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TEACH act details

The TEACH Act primarily expanded the copyright exemption for online instruction, including the range of allowable works in distance education settings. It permits the performance or display of complete non-dramatic literary or musical works, such as the reading of a poem or short story, or listening to music other than opera or musicals. Showing films or videos is still restricted to limited portions. The TEACH Act also expanded the permissible locations for accessing distance education beyond classrooms or computer labs.

The following actions are allowed in distance education settings under the TEACH Act: 

• Display (showing of a copy) of any work in an amount analogous to what is provided in a physical classroom setting

• Performance of nondramatic literary works

• Performance of nondramatic musical works

• Performance of "reasonable and limited" portions of other types of work (other than nondramatic literary or musical work), EXCEPT digital educational works

• Distance-education students may receive transmissions at any location

• Retention of content and distant student access for the length of a “class session”

• Copying and storage for a limited time or necessary for digital transmission to students

• Digitization of portions of analog works if no digital version is available or if digital version is not in an accessible form

The following are NOT allowed in distance education:

• Works that are marketed as part of online instructional activities (commercially available digital educational materials)

• Unlawful copies of copyrighted works under the U.S. copyright law, if the institution “knew or had reason to believe” that they were not lawfully made and acquired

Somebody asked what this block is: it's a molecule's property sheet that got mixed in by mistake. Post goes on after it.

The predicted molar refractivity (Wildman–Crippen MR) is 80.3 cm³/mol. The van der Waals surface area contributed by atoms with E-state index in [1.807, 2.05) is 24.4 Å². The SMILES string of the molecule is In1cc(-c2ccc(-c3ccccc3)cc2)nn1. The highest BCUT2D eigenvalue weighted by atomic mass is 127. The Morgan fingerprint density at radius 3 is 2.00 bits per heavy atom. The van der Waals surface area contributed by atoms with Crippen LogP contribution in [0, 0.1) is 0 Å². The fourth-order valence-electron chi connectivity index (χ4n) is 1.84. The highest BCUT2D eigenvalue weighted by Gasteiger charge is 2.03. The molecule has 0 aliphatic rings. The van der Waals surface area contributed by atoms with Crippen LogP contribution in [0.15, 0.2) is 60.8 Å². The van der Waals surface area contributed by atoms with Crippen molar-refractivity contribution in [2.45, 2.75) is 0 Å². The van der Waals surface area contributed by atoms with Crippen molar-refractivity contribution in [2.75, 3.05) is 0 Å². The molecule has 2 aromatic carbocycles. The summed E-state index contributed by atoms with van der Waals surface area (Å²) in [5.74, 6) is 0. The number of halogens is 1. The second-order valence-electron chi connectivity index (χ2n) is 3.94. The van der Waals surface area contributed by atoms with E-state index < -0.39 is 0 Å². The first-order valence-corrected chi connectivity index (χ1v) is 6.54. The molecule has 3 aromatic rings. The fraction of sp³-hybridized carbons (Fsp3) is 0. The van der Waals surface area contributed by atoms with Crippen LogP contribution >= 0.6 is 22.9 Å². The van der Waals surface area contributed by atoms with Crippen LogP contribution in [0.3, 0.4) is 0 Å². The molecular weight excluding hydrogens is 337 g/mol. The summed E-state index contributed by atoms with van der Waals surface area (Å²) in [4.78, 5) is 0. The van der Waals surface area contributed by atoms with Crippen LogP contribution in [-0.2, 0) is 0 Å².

Duties and requirements for instructors

There are numerous conditions and requirements for complying with the terms of the TEACH Act. Use of digital materials must be directly related to the content of the course and must be part of "mediated instructional activities," which means that the digital materials must be the same type of materials that an instructor uses as a part of a classroom session. Ancillary works that are viewed or listened to outside of class are not included under the exemption.

The TEACH Act permits digitizing analog works as long as the works are not already available in digital form. Commercial works marketed for the educational market, such as electronic texts or workbooks, cannot be used under the TEACH Act exemption, and paper versions of these works cannot be digitized either.

In order to retain the protection offered by the TEACH Act, all materials used in the course must be legally obtained.

Institutional requirements established under the TEACH Act

The benefits of the TEACH Act apply only to accredited non-profit educational institutions or government bodies. Institutions must have policies regarding copyright, and must disseminate information about, and promote, copyright compliance.

Institutions must also provide notice to students that course materials may be copyright protected.

Institutions should limit the online transmissions to students enrolled in the particular course to the extent technologically feasible.